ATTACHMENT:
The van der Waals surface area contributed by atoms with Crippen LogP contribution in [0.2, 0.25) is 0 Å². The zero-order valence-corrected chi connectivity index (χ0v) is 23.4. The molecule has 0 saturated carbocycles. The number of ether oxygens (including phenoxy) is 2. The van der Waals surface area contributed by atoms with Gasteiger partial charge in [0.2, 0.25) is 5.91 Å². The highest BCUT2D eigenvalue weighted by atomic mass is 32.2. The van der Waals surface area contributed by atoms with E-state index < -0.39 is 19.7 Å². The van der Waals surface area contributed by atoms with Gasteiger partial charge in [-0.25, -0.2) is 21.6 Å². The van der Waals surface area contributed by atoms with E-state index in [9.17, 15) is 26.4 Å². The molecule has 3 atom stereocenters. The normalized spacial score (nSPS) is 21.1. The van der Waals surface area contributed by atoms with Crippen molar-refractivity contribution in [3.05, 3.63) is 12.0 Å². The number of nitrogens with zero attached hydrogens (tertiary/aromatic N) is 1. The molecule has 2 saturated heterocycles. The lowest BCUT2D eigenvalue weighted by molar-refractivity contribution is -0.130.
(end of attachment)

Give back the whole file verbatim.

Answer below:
The van der Waals surface area contributed by atoms with Crippen LogP contribution in [0.2, 0.25) is 0 Å². The zero-order valence-corrected chi connectivity index (χ0v) is 23.4. The molecule has 0 saturated carbocycles. The number of ether oxygens (including phenoxy) is 2. The van der Waals surface area contributed by atoms with Gasteiger partial charge in [0.2, 0.25) is 5.91 Å². The highest BCUT2D eigenvalue weighted by atomic mass is 32.2. The van der Waals surface area contributed by atoms with E-state index < -0.39 is 19.7 Å². The van der Waals surface area contributed by atoms with Gasteiger partial charge in [-0.25, -0.2) is 21.6 Å². The van der Waals surface area contributed by atoms with E-state index in [9.17, 15) is 26.4 Å². The molecule has 3 atom stereocenters. The normalized spacial score (nSPS) is 21.1. The van der Waals surface area contributed by atoms with Crippen molar-refractivity contribution in [3.05, 3.63) is 12.0 Å². The number of nitrogens with zero attached hydrogens (tertiary/aromatic N) is 1. The molecule has 2 saturated heterocycles. The lowest BCUT2D eigenvalue weighted by molar-refractivity contribution is -0.130.